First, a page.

4. Observe and describe the outcome of your strategies—ie the success or failure of the strategies.

  5. Share your expertise with your colleagues to prevent the same problem happening again (eg inform your supervisor, other colleagues).

Case study… continued

Sala (originally from Fiji): When I came here to Australia years ago, people at work would feel my hair. It made me uncomfortable. We don’t go around touching people on the head in my Fijian culture. But not just that…if we walk into a room and there are people sitting on the floor, we always excuse ourselves and stoop a bit as we walk past them so we’re not towering so much over them. We also avoid reaching near their head for something.

Later on, when they found out, they stopped touching my hair. They were curious about how my hair feels as it’s very curly.

Mary (originally from Ireland): In the Fijian culture touching hair is NOT done. I’m guilty of having done this on many occasions, because I have been friends with Fijians at work. I would run my fingers through their hair and say ‘How I love your hair!’ or something like that. Never for a minute did I think that I was making my friends uncomfortable.

Make an effort to sensitively resolve differences, taking cultural considerations into account

Negotiating cross-cultural conflict

Now we will look at how you define, recognise and respond to challenging cross-cultural situations in the workplace. While a challenging situation may be similar to a cross-cultural misunderstanding, there are a number of key differences to be aware of.

While we hope that neither you nor any of your clients ever experience cross-cultural conflict in the context of community services or anywhere else, it is very important that if the situation did arise, you would know how best to respond.

Cross-cultural conflict and challenging interactions may involve a person behaving in any of the following ways towards another person on the basis of their cultural or linguistic background:

  • name calling

  • use of offensive language

  • degrading comments in reference to a person's ethnicity, culture, religion or background

  • ridicule based on a person's physical appearance

  • teasing or put downs

  • shouting/abuse/aggressive language

  • excluding/isolating/ignoring.

Being subjected to any of the above behaviours can make a person feel:

  • angry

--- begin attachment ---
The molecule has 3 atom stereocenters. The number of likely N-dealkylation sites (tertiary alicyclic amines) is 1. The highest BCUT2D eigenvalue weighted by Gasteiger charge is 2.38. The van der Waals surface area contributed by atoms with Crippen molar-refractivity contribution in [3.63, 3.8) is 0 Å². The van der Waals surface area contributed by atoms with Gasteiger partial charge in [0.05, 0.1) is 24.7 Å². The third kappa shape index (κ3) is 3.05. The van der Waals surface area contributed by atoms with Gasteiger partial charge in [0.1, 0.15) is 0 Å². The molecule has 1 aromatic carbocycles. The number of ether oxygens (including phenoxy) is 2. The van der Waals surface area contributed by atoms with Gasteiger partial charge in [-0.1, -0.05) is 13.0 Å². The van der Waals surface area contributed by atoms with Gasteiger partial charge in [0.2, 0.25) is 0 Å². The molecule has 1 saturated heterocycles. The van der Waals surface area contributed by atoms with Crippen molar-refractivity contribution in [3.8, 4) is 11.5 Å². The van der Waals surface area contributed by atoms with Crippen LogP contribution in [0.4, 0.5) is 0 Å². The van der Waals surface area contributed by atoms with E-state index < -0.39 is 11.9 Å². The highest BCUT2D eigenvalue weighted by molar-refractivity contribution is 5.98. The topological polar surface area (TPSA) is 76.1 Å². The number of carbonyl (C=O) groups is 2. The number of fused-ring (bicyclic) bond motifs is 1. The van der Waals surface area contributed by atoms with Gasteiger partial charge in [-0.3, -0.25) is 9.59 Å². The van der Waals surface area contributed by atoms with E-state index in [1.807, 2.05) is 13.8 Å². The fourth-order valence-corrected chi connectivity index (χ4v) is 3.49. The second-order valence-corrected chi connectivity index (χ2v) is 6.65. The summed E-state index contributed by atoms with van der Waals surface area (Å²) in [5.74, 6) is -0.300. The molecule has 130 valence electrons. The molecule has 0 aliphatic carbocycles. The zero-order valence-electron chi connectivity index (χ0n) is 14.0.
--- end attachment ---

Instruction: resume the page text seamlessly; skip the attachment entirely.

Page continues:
• upset/sad

  • ashamed

  • frightened

  • isolated

  • intimidated.

No-one has the right to make another person feel that way. It is your right NOT to accept offensive behaviour. Justifying, ignoring, or doing nothing about such behaviour gives permission for it to continue.

Cross-cultural conflict may occur when a person directs inappropriate verbal/non-verbal behaviour towards another.

Conflicts can occur not only between a client and staff but also between staff as well as between clients, as depicted below.

If you work with clients, eg in a community services setting, you will find this next section quite relevant. If your job does not involve working with clients, you will probably still find this section relevant—as you would be a client in other situations, eg, when you visit the dentist, when you buy a train ticket from someone at the ticket booth, etc.

Different interactions require different responses

The relationship/s between the people involved in the situation help determine the way we should respond to it. For example:

  • The different levels of power held by different staff members and between staff and parents and carers. If a person in power is instigating the challenging situation it will be harder for the other person to stand up for themselves.

  • Different cultures accord different levels of power to different people because of gender, occupation, age, etc.

The consequences of offensive actions will also differ depending on who the actor is. For example, there are specific laws concerning appropriate behaviour in the workplace.

Now, let’s look at the basic steps involved in addressing cross-cultural conflict.